Elisabeth Leseur
Daily Thoughts (1899-1906)

May God be praised for all: joys and griefs.

Dear Daughters of St. Philip Neri,

When you live your life in a spirit of true detachment, then you will begin to find sweetness in times of both joy and sorrow.  Rooted in eternity, you will begin to see true Beauty and Love in earthly things.  They will not become an obstacle to your seeing God but rather they will become more and more transparent and reveal His presence to you.  

The even greater blessing will be your capacity to love the sorrows and trials of life; to embrace them and love them even more than the joys.  For they will reveal to you the Love of the Cross and provide you the means to unite yourself in your sufferings to the Beloved for the salvation and conversion of souls.

People in the world do not realize that one can be very detached from all human things and live a keen spiritual life, and yet find sweetness in the interests, occupations, and joys of life.  However, it is only when one has rooted oneself in eternity that one can let one's humble little barque float upon the surface of the waves and rejoice fully in the view from earthly rivers.  Storms no longer frighten one; the clear sky makes one more bold.  The sun is always shine behind the clouds; the light, for all its beauty, does not conceal the eternal and splendid light that guides us to port and waits for us there.

Joys of life - affection, the beauty of nature, and the splendors of art: as much as or more than anyone I rejoice in you, for you are the reflection of the Beauty and Love that have taken possession of my heart.  Sorrows of life - trials, illness, and painful infirmities: dear companions who have been so faithful to me, I do not reject you; I love you, because you are other aspects of the one true Love; because, united to the holy Cross, you become good workers for the salvation and conversion of souls and for my own expiation; because, thanks to you, I can sometimes show my tender gratitude to Him who has done so much, who has done everything for me.

May God be praised for all: joys and griefs.  May He help me, by the spiritual joy that exists even in the midst of the interior gloom, to praise and glorify Him until I breathe no more, until I enter eternity.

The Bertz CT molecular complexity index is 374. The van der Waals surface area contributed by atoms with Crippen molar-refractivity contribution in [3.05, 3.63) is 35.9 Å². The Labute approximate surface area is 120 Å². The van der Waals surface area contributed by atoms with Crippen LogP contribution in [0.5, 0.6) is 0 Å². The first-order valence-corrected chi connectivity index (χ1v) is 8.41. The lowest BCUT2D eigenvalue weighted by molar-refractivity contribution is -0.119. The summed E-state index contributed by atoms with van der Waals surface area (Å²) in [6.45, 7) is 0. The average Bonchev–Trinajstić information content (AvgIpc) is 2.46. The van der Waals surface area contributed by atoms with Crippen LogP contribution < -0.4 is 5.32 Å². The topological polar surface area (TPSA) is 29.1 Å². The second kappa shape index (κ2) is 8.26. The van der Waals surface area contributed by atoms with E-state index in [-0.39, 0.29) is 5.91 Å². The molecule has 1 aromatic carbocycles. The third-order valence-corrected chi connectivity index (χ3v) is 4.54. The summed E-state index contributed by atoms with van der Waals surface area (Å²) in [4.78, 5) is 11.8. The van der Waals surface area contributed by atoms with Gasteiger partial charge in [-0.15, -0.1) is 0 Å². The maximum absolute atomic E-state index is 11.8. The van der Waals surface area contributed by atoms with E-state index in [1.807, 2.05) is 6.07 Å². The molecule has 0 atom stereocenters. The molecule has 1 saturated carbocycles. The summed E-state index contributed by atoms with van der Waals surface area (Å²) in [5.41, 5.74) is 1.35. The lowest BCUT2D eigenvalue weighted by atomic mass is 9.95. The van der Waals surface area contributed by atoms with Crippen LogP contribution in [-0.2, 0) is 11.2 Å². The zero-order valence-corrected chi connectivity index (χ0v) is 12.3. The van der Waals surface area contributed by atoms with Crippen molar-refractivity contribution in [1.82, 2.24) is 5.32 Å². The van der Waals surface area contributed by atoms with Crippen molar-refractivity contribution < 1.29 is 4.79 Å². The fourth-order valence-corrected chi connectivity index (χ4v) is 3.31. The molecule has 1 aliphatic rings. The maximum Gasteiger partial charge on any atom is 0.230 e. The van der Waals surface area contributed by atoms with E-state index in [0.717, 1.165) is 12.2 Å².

Elisabeth Leseur
Resolutions (1906-1912)

This involuntary "hair shirt"

Dear Daughters of St. Philip Neri,

At times you will seem to carry your cross but feebly.  However, do not become discouraged but rather let the physical and spiritual weakness you experience make you reach out to the Beloved all the more.  The poverty of your suffering will only reveal to you the power of God's grace and how truly bountiful it is for those who cry out to Him.  

Furthermore, such mortifications are greater than any of those you could  have chosen for yourself by your own will.  When embraced they shall become the truer and more perfect acts of reparation. 



My present trial seems to be a somewhat painful one, and I have the humiliation of knowing how badly I bore it at first.  I now want to accept to carry this little cross joyfully, to carry it silently, with a smile in my heart and on my lips, in union with the Cross of Christ.  This involuntary "hair shirt" will replace that which I would never be allowed to wear, and I will thus discipline my pride, egotism, and laxity.  My God, blessed be Thou; accept from me each day the embarrassment, inconvenience, and pain this misery causes me.  May it become a prayer and an act of reparation.

Elisabeth Leseur
Resolutions (1906-1912)

I will let myself be distributed by Him to souls

Dear Daughters of St. Philip Neri,

Will you make yourself available to the Lord, poor and tiny as you are, to be given to souls to restore and revive them?  Trust that as the Lord multiplied the loaves to nourish the crowds He can by His grace take what you offer - your sacrifices and love - and use them to comfort and strengthen those who long for life and love.  Let the blessings that God has bestowed upon you freely and generously pass to others.

Meditated on the miracle of the multiplication of the loaves.  Jesus Christ takes this lifeless thing, this tiny, coarse object, this bread, and by His blessing, it becomes food and life for the entire crowd.

Why should I not be, in these same divine hands, the poor instrument for another such work?  Why should I not be given by God to souls to uphold and revive them?  I am only feebleness, but strength will come from Him alone who uses me; I will let myself be distributed by Him to souls, and will serve them only in the measure that He wills.  Sweet divine benediction, descend upon me!  Multiply my prayers, sacrifices and acts of charity!  Let these fragments of Thy love in me become warmth and comfort for the spiritual starved, until the blessed time when Thou, the one living Bread, shalt come Thyself to revive and save them.

Elisabeth Leseur
Resolutions (1906-1912)

Sunday, February 23, 2014

To offer God my incapacity and joyfully to endure being a little misunderstood


Dear Daughters of St. Philip Neri,

Sensitive souls often find it painful to be misunderstood and not to be able to serve others as they desire.  To be thought less of or lazy for not being able to carry out your duties may someday be a painful trial for you or to have your love be unappreciated or go unnoticed may bring bitter suffering, but there is great fruit to be had in such things.  These little but frequent  humiliations will prevent you from the dangers of excessive sympathy or admiration.  That poor health is contrary to your wishes makes it the greater albeit hidden mortification.  Be sure to embrace all in a spirit of serenity and let your bearing be one of kindness and joy.